Mahatma Letter No. 4

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Quick Facts
People involved
Written by: A. P. Sinnett/Koot Hoomi
Received by: Koot Hoomi/A. P. Sinnett
Sent via: H. P. Blavatsky
Written on: unknown
Received on: October 27, 1880
Other dates: unknown
Sent from: unknown
Received at: Allahabad, India
Via: unknown 

This is Letter No. 4 in The Mahatma Letters to A. P. Sinnett, 4th chronological edition. It corresponds to Letter No. 143 in Barker numbering. See below for Context and background.

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Page 1 transcription, image, and notes

Would you wish the pillow phenomenon described in the paper? I will gladly follow your advice. Ever yours, A. P. Sinnett.



  • CXLIII is written in pencil at the top center, probably by Sinnett or Barker. At the top right is a number 267.

Page 2

It certainly would be the best thing to do, and I personally would feel sincerely thankful to you on account of our much ill-used friend. You are at liberty to mention my first name if it will in the least help you.

Koot Hoomi Lal Sing.



  • CXLIII is written in pencil at the top center, probably by Sinnett or Barker.

Context and background

This is a very short letter and one of the few in the volume where both sides of the correspondence are shown. Col. Olcott and H.P.B. had left Simla on October 21 for Amritsar and a tour of northwest India. The Sinnetts returned to Allahabad, their permanent residence, on October 24.

The test phenomenon of the pillow incident seemed to Mr. Sinnett so perfect that, before he left Simla, he wrote a short note asking the Mahatma whether he wished the story to be described in The Pioneer. The reply was received after the Sinnetts had reached Allahabad.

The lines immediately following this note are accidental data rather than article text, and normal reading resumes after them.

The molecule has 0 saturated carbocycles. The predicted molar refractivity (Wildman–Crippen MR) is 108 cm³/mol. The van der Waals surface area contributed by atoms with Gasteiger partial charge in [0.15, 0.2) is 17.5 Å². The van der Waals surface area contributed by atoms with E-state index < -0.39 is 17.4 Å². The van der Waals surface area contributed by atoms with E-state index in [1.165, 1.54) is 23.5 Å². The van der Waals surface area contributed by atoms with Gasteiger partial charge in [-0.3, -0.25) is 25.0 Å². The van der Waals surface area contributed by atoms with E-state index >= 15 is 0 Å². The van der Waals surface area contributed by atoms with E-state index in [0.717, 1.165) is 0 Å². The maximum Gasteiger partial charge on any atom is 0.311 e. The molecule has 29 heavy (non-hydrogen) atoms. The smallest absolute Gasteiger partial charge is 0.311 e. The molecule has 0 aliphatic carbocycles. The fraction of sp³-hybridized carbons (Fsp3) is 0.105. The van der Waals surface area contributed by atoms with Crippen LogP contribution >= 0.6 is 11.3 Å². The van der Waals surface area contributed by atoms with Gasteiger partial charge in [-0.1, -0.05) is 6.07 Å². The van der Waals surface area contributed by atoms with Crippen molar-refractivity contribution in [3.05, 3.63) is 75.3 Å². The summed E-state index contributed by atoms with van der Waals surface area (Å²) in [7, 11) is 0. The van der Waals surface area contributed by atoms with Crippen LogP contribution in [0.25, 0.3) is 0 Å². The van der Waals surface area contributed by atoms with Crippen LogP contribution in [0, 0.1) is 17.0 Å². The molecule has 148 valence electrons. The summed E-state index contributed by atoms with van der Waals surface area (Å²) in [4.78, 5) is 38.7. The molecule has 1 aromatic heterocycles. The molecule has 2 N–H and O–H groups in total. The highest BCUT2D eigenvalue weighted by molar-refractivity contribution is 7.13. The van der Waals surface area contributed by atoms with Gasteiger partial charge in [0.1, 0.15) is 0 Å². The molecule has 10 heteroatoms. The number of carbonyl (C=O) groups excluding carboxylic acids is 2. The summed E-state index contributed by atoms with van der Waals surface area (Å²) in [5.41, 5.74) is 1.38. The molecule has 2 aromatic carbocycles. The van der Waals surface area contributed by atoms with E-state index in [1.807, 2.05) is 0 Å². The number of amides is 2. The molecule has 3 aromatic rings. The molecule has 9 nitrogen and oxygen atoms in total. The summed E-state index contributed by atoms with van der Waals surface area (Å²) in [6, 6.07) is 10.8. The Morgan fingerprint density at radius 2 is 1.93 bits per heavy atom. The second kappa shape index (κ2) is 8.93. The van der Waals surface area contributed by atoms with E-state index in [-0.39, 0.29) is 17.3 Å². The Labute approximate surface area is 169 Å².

The Mahatma approved publication of the story “on account of our much ill-used friend” (H.P.B.) who had been subject to a great deal of adverse criticism following publication of the story of Brooch No. 1. And also as the result of another incident involving overzealousness on Col. Olcott’s part, mentioned in letter No. 5.

Sinnett says in The Occult World that the people who had flooded the Press with their comments (he calls them “simple comments”, meaning, obviously, “stupid comments” for some of them were ridiculously far-fetched; he mentions a number of them) had nothing to say about the “pillow incident.”

Physical description of letter

The original letter in in Folio 3 at the British Library. According to George Linton and Virginia Hanson:

APS's message is on one side of a card; the Mahatma's reply is on the other side.[1]

Publication history

Commentary about this letter


  1. George E. Linton and Virginia Hanson, eds., Readers Guide to The Mahatma Letters to A. P. Sinnett (Adyar, Chennai, India: Theosophical Publishing House, 1972), 4`.

Additional resources